Analysis of the two Christmas stories in the New Testament | Daniel J Harrington, S.J.

Posted: December 23, 2012 in Christianity, Religion
Tags: , , , , ,

“The New Testament contains two Christmas stories, not one. They appear in Matthew 12 and Luke 12. They have some points in common. But there are many differences in their characters, plot, messages, and tone.

In the familiar version of the Christmas story, Mary and Joseph travel from Nazareth to Bethlehem. Because there was no room in the inn, the baby Jesus is born in a stable and placed in a manger. His humble birth is celebrated by choirs of angels and shepherds, and he is given precious gifts by the mysterious Magi. This version freely blends material from the two biblical accounts. It has become enshrined in Christmas carols and stable scenes as well as the liturgical cycle of readings during the Christmas season.

Giotto’s “Nativity, Birth of Jesus” from Scrovegni (Arena) Chapel, Padua, Italy c. 1304-1306.

Giotto’s “Nativity, Birth of Jesus” from Scrovegni (Arena) Chapel, Padua, Italy c. 1304-1306.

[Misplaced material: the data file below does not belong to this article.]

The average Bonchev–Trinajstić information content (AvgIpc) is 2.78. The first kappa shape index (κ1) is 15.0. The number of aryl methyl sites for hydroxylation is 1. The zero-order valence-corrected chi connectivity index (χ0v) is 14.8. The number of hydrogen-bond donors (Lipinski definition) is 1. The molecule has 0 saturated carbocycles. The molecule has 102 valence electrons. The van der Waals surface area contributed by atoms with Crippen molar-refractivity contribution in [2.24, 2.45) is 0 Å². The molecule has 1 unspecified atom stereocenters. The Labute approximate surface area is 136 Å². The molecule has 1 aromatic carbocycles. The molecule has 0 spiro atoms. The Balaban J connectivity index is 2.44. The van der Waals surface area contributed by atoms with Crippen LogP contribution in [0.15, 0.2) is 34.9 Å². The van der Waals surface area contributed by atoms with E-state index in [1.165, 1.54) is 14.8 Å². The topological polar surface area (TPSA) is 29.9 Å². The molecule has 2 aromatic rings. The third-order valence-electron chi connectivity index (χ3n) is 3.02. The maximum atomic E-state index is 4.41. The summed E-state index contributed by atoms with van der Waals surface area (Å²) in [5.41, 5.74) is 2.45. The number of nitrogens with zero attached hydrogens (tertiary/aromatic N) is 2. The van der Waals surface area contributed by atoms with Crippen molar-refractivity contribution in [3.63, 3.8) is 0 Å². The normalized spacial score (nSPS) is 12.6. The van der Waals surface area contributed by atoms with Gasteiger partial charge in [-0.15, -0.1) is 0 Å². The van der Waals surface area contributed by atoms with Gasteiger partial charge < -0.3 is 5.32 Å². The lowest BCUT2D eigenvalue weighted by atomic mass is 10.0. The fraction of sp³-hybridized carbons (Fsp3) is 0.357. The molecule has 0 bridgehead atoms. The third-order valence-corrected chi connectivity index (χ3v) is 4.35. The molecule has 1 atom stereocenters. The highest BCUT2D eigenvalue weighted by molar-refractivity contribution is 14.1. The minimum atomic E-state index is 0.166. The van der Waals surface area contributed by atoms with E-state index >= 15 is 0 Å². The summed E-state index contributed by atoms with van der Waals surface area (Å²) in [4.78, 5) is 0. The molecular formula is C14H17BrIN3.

My purpose here is not to criticize blending the two Christmas stories or to debate the historicity of the events they describe. What I do want to show is that by harmonizing the two stories we may be missing points that were especially important for Matthew and Luke, respectively. I want also to suggest that appreciating each biblical account separately might open up new perspectives on the infancy narratives for people today.”

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☞ Fr Harrington argues that the two Christmas stories in Matthew and Luke need not always be blended together, but there are virtues in looking at them separately. By doing this, the contexts in which they were written would be better appreciated, and there would also be a better understanding of the respective writer’s intentions. What this article emphasises is the importance of the appropriate contexts in reading religious narratives.

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